Frank C. Newman Intern Wendy Betts 3L
I entered law school with a strong passion for human rights. I was therefore incredibly excited to be selected as one of the six students who would advocate on human rights issues at the Human Rights Council (HRC) meeting in Geneva. Although the semester began with a flurry of research and writing to become fully conversant in my topic, the true import of what I had been selected to do did not strike until walking into the HRC meeting room for the first time. In taking our place among other NGO representatives with open access to state delegations, it became clear just how unique an opportunity the clinic provides.
My topic was the right to vote. Although the right is guaranteed in multiple human rights treaties, there is wide derogation in state practice, in both democratic and non-democratic countries. One prevalent type of violation, which I chose to focus on, is prisoner disenfranchisement. When a state restricts the right to vote, the restriction must be reasonable and proportional. Despite these requirements, many states retain prohibitions on prisoner voting inconsistent with the prisoner’s length of sentence or type of crime. Additionally, some states permanently disenfranchise former prisoners. In the United States, an estimated 5.3 million U.S. citizens currently cannot vote as a result of prisoner disenfranchisement laws. Approximately two million of these disenfranchised voters have fully completed their sentence. I also addressed the widespread use of violence to intimidate or coerce voters to influence the outcome of elections. Studies have shown that approximately 25 percent of elections experience election-related violence. Recent elections in Zimbabwe, Democratic Republic of Congo, and Kenya, among others, tragically erupted into violence resulting in the death and displacement of thousands of people. (See Human Rights Defenders and the Right to Vote, A/HRC/19/NGO/20.)
The right to vote, as such, has not been on the HRC agenda. HRA’s objective for the past five years has been to convince the council to address this issue explicitly, either by including it in the mandate of an existing special procedure, or, ideally, through the creation of a new special procedure to monitor allegations of voting rights violations. However, moving from absence from the council’s agenda to the creation of a new special procedure requires incremental steps.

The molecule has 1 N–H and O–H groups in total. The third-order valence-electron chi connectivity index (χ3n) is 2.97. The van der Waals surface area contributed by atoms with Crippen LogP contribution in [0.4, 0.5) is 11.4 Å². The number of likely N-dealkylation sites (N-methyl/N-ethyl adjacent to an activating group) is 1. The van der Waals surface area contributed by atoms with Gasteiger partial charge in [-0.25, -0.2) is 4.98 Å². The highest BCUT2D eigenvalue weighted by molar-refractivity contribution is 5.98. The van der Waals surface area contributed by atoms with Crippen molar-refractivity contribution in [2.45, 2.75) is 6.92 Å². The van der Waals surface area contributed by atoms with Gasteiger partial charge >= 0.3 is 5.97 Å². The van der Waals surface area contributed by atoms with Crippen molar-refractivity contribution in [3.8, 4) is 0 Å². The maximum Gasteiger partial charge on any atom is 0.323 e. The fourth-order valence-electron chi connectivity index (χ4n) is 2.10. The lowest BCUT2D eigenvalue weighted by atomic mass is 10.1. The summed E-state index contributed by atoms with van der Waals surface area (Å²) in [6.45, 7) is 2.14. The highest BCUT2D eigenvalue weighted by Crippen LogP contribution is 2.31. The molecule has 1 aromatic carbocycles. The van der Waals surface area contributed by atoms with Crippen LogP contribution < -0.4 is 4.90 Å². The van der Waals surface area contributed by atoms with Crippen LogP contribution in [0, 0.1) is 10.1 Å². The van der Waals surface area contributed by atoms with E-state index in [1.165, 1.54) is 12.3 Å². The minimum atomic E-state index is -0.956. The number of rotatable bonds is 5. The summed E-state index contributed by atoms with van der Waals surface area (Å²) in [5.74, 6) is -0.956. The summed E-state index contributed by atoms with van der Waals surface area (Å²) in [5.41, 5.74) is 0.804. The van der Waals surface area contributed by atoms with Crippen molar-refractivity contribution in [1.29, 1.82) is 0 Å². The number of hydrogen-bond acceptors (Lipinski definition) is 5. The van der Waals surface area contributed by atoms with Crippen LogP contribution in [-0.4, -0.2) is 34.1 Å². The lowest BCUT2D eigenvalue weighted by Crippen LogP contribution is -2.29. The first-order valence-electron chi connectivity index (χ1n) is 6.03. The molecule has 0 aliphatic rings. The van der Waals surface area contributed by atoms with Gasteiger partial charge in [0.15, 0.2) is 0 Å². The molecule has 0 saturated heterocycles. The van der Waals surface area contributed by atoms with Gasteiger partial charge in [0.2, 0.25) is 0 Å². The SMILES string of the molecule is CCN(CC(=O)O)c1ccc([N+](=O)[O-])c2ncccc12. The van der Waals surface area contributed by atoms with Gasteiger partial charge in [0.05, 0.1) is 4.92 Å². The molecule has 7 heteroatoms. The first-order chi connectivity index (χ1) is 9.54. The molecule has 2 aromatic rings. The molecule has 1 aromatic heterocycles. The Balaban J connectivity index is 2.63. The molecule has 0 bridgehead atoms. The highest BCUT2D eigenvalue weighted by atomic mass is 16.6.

My goal in Geneva was to promote recognition of the right by identifying a resolution in which language on the right to vote would be appropriate and convincing the delegations to include such language. A proposed Resolution on Democracy and the Rule of Law (A/HRC/19/L.27) turned out to be the vehicle. This resolution was sponsored by Romania, together with Peru, Qatar, Tunisia, and Norway. Based on Romania’s not so distant experience with democratization, the importance of voting struck a very personal chord with the delegation. In fact, the sponsoring countries already intended to include language reaffirming the right vote and were very receptive to my report. Perhaps most importantly, the resolution calls upon the High Commissioner for Human Rights to conduct a study on best practices for democracy and present the results at the council meeting next March. Now that the voting issue will be on the council’s agenda, the clinic can focus on lobbying for a new special procedure.
HRA, through the clinic, provided me an invaluable opportunity to learn skills that will use throughout my career. I learned firsthand the time, patience, and commitment that go into advocating. Additionally, watching the state delegations in action gave me a more concrete understanding of how international norms evolve in the international community. Overall, I feel tremendously fortunate to have had such an opportunity, and I would like to thank HRA for providing it.